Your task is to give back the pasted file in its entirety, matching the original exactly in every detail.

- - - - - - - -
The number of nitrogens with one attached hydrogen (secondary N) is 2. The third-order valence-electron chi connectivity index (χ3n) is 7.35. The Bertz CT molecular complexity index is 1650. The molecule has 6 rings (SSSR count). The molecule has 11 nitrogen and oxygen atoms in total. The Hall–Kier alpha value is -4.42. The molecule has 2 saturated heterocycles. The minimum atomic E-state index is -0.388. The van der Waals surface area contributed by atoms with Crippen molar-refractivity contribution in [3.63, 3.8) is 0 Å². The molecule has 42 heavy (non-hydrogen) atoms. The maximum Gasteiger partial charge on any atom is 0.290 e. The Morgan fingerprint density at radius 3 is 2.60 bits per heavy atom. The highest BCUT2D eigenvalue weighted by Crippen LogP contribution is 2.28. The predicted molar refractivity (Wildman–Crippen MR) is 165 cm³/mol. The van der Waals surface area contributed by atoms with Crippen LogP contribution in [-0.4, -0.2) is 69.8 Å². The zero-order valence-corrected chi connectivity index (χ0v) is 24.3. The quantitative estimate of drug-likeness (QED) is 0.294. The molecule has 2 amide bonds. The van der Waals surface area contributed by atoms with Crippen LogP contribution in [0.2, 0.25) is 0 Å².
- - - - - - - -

The number of nitrogens with one attached hydrogen (secondary N) is 2. The third-order valence-electron chi connectivity index (χ3n) is 7.35. The Bertz CT molecular complexity index is 1650. The molecule has 6 rings (SSSR count). The molecule has 11 nitrogen and oxygen atoms in total. The Hall–Kier alpha value is -4.42. The molecule has 2 saturated heterocycles. The minimum atomic E-state index is -0.388. The van der Waals surface area contributed by atoms with Crippen molar-refractivity contribution in [3.63, 3.8) is 0 Å². The molecule has 42 heavy (non-hydrogen) atoms. The maximum Gasteiger partial charge on any atom is 0.290 e. The Morgan fingerprint density at radius 3 is 2.60 bits per heavy atom. The highest BCUT2D eigenvalue weighted by Crippen LogP contribution is 2.28. The predicted molar refractivity (Wildman–Crippen MR) is 165 cm³/mol. The van der Waals surface area contributed by atoms with Crippen LogP contribution in [-0.4, -0.2) is 69.8 Å². The zero-order valence-corrected chi connectivity index (χ0v) is 24.3. The quantitative estimate of drug-likeness (QED) is 0.294. The molecule has 2 amide bonds. The van der Waals surface area contributed by atoms with Crippen LogP contribution in [0.2, 0.25) is 0 Å².